Catch all of that? It’s a fun exercise to think about. I view that last quadrant as the one where we must listen. Self-awareness requires silence and reflection. When we take a break to jot down a few random thoughts in a journal or to call a friend, we are creating open spaces for reflection in order to interrupt the normal flow of work. It’s easy to silence your phone but not as easy to silence your mind. An intentional break puts the world on mute, at least for a few minutes.

Taking a break is not about making more decisions. It’s about making fewer decisions and avoiding decision fatigue. The goal is to give your mind more space to think and ponder. This separation from all work, tasks, and responsibilities helps you step back and look at yourself from the outside in.

Imagine a future version of yourself

Here’s another exercise that can help. Imagine a future version of yourself. You’re in great shape. You have more time. You are not always looking at your phone. You don’t check email and social media every few minutes. You’re incredibly efficient and productive. Every self-help tip you will ever read provides the same advice: if you follow a process, you will succeed. Great so far, right?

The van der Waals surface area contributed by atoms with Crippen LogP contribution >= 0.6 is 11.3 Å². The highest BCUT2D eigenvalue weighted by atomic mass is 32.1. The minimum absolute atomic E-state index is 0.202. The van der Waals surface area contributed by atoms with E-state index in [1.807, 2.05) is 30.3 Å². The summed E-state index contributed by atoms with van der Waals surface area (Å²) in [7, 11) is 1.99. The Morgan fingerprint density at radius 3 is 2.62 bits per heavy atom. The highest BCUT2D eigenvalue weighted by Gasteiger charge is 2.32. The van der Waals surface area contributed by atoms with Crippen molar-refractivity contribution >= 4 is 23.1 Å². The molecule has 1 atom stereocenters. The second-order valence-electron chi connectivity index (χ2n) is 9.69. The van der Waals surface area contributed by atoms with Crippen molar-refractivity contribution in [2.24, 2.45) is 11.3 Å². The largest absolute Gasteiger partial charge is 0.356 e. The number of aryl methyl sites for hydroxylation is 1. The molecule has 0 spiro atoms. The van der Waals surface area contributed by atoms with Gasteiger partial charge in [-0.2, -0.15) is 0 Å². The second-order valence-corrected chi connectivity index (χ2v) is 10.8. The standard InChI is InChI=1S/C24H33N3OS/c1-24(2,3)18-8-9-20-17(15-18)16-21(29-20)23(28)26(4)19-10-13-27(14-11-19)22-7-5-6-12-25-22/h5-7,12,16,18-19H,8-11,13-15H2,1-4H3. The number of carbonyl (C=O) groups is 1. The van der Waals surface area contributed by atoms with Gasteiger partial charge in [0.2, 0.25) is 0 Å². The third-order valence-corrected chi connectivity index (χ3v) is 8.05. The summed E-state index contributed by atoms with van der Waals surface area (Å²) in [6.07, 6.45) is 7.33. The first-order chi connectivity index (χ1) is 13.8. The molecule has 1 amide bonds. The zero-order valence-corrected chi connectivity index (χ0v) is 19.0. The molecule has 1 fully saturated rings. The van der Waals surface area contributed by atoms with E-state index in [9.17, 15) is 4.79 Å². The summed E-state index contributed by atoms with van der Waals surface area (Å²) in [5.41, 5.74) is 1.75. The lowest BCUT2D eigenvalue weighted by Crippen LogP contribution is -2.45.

Good process = good results = good success.

Your habits are leading to the predictable results in your life. As we covered in the introduction, process is good. Setting goals is good. Purpose and self-discovery are good. Healthy habits are good.

What’s often missing is the why.

Take a break and try to become more introspective about those desires, about your life goals. You imagine what all of your tasks are leading to and who you will become as a result of completing them. As self-help guru Napoleon Hill once stated: “Strong, deeply rooted desire is the starting point for all achievement.”

If following a good process or routine is like an engine, then we must recognize that the productivity engine leads us somewhere. A break allows us to see if the engine is heading in the right direction.

It often means we need to stop doing so many things.

Stop ‘mentalizing’ constantly for a few minutes